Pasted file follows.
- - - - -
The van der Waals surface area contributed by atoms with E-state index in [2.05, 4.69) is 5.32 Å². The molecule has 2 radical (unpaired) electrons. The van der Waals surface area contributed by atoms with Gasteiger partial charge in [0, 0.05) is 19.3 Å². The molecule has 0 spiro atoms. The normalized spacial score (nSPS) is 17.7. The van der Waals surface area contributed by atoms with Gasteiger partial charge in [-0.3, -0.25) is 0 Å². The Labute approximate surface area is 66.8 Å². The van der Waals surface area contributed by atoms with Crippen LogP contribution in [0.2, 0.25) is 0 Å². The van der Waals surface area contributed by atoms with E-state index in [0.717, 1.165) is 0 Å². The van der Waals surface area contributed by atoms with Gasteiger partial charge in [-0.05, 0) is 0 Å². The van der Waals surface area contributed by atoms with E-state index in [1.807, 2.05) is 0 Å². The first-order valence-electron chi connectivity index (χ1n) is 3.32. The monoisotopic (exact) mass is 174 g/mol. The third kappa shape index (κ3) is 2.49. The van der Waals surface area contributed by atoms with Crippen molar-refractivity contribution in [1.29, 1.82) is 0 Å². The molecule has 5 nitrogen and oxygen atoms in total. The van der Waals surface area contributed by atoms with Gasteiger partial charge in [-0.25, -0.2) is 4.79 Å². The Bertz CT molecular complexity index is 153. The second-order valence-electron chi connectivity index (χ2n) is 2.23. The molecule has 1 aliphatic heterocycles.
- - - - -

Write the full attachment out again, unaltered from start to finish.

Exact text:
The van der Waals surface area contributed by atoms with E-state index in [2.05, 4.69) is 5.32 Å². The molecule has 2 radical (unpaired) electrons. The van der Waals surface area contributed by atoms with Gasteiger partial charge in [0, 0.05) is 19.3 Å². The molecule has 0 spiro atoms. The normalized spacial score (nSPS) is 17.7. The van der Waals surface area contributed by atoms with Gasteiger partial charge in [-0.3, -0.25) is 0 Å². The Labute approximate surface area is 66.8 Å². The van der Waals surface area contributed by atoms with Crippen LogP contribution in [0.2, 0.25) is 0 Å². The van der Waals surface area contributed by atoms with E-state index in [0.717, 1.165) is 0 Å². The van der Waals surface area contributed by atoms with Gasteiger partial charge in [-0.05, 0) is 0 Å². The van der Waals surface area contributed by atoms with E-state index in [1.807, 2.05) is 0 Å². The first-order valence-electron chi connectivity index (χ1n) is 3.32. The monoisotopic (exact) mass is 174 g/mol. The third kappa shape index (κ3) is 2.49. The van der Waals surface area contributed by atoms with Crippen molar-refractivity contribution in [1.29, 1.82) is 0 Å². The molecule has 5 nitrogen and oxygen atoms in total. The van der Waals surface area contributed by atoms with Gasteiger partial charge in [-0.25, -0.2) is 4.79 Å². The Bertz CT molecular complexity index is 153. The second-order valence-electron chi connectivity index (χ2n) is 2.23. The molecule has 1 aliphatic heterocycles.